When searching for rentals, the first thing tenants look at is the monthly cost of rent. Oftentimes, tenants are unable to move in or move out on the 1st or 30th of the month – so it doesn’t make sense to charge the entire month’s rent if the tenant is moving in or moving out in the middle of the month.
Prorated rent allows the tenant to only pay the amount of rent based on the number of days they have been living in the property. The terms and conditions for this type of agreement may vary from property manager to property manager, so before you choose your next home, ask the important questions.
If this sounds complex, don’t worry. We’ll explain what prorated rent is, how it is calculated, and the benefits of this type of rental agreement.
What is Prorated Rent?
Prorate rent is calculated based on the number of days a tenant stays at the property. If an individual moves in or moves out in the middle of the month, the landlord will likely not charge the full month’s rent. Instead, they will calculate the per day rent and multiply that with the number of days the tenant stays.
As we’ve established already, rent is typically due on the 1st of every month or the last day of the month. If a tenant moves in during the middle of the month, then the landlord can charge only partial rent based on the number of days the property was occupied for.
If tenants choose to break their lease early due to scenarios related to health and safety violations and even domestic violence – prorated rent will ensure that the tenant does not have to pay for the days they didn’t stay at the property. Prorated rent is also useful if you wish to stay a few extra weeks after your lease is over. Fair payment terms benefit landlords and tenants, making sure renters aren’t over charged and landlords aren’t under paid.
The Positives of Prorated Rent
Prorated rent is highly beneficial for people who are looking for short-term rental options, especially those who move around between workplaces. For example, if an individual spends 4 months out of the entire year in a different place, then it does not make sense for them to pay the full amount for the year in rent. Instead, they can opt for prorated rent that allows them only to pay for the number of days they have spent living in the rental. This can help tenants save thousands of dollars annually.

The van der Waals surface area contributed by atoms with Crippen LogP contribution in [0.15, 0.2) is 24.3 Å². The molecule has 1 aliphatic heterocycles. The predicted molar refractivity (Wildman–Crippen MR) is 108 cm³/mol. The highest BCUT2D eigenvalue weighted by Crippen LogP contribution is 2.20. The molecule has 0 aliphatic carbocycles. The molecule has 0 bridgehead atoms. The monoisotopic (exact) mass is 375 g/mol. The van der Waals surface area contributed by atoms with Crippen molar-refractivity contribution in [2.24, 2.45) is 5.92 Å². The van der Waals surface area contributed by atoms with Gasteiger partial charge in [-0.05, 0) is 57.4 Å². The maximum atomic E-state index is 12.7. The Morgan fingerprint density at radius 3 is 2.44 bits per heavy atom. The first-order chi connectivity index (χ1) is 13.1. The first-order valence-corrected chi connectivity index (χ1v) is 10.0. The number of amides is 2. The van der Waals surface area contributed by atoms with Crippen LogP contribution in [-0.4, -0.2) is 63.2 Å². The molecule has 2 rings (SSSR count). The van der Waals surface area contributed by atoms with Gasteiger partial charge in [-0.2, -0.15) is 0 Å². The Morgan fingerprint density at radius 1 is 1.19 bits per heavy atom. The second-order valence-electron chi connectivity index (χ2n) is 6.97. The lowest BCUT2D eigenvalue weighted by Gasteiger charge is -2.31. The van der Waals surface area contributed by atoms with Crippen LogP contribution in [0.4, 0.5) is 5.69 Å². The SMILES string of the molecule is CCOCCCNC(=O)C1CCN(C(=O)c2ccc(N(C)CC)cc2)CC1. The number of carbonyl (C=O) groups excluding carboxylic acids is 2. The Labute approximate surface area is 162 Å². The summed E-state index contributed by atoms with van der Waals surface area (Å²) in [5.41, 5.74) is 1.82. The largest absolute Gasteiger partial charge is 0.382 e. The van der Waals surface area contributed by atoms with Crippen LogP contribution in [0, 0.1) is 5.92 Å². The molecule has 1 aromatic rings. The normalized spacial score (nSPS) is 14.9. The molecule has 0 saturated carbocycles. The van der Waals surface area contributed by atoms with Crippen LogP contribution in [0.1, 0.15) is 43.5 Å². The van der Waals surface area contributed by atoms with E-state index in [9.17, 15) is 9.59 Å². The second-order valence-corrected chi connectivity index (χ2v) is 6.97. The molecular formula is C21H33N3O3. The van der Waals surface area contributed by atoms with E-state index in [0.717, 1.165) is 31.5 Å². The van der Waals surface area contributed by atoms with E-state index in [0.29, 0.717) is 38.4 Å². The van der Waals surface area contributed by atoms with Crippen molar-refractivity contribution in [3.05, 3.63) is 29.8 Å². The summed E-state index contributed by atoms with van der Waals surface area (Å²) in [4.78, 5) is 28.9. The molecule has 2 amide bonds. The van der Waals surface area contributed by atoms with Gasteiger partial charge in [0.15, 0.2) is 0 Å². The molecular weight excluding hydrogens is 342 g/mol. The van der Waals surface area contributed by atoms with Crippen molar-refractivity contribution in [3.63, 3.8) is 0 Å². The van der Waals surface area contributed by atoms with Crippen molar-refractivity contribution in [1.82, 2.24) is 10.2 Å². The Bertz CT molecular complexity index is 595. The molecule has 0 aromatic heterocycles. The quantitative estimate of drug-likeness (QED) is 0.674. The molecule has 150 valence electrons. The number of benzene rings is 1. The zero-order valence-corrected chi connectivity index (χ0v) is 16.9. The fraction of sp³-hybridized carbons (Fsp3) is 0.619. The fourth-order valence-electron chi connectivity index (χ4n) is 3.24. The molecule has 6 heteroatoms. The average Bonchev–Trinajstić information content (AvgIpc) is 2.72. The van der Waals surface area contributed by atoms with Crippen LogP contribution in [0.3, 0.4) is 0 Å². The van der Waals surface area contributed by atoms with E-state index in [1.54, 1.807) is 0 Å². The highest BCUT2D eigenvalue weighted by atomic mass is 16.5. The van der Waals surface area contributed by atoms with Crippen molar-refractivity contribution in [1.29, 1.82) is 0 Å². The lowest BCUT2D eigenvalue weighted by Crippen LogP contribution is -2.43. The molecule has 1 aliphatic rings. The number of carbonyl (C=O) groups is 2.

When Do I Pay Prorated Rent?
The property management or the landlord can adjust your prorated rent based on the extra days of stay occurring at the beginning of the month or the end of it. If the tenant moves in at the end of the month before the rental period begins, the landlord may simply charge the additional rent with the security deposit. If not, they may choose to adjust the amount with the first month’s rent. The landlord may also choose to charge you separately at the end of the month for the number of days you have stayed.
It is advised to have a conversation with your landlord regarding prorated rent and when the payment will be due before you sign the lease agreement. All the terms and conditions related to prorated rent should be mentioned in your rental agreement. While some landlords are flexible when it comes to making payments, other real estate agencies may have policies that cannot be changed.
How Do You Calculate Prorated Rent?
Landlords calculate prorated rent using one of the three main methods: by the exact number of days in a month, by considering all months to have 30 days, or by the number of total days in a year.
To calculate prorated rent by the exact number of days in a month, let’s say we take January; the total rent will be divided by 31 to get the amount of daily rent.
By using the standard of 30 days in a month, you divide the total monthly rent by 30 to get the daily rental rate. Next, the landlord multiples the additional number of days stayed with the daily rental rate.
Out of the three different ways of calculating prorated rent, calculating it by the number of days in a year is the least common. This method involves multiplying the monthly rent by the total number of months in a year, i.e., 12, and then dividing it by 365 to get the daily rental rate. This is the least common way because the rental prices fluctuate throughout the year and between seasons.
Cost of rent always factors into the decision making process when looking for a rental home. Prorated rent could really sweeten the deal for a lot of renters. Making this sort of agreement with your property owner can save you a lot of money. If this is not something you’ve discussed with your prospective property owner, feel free to ask them if that’s something they would consider incorporating into your lease.
If you’re looking for more renter-relevant content, check out our other informative blog posts here.
Looking for a new rental home? Dwellsy is here to help.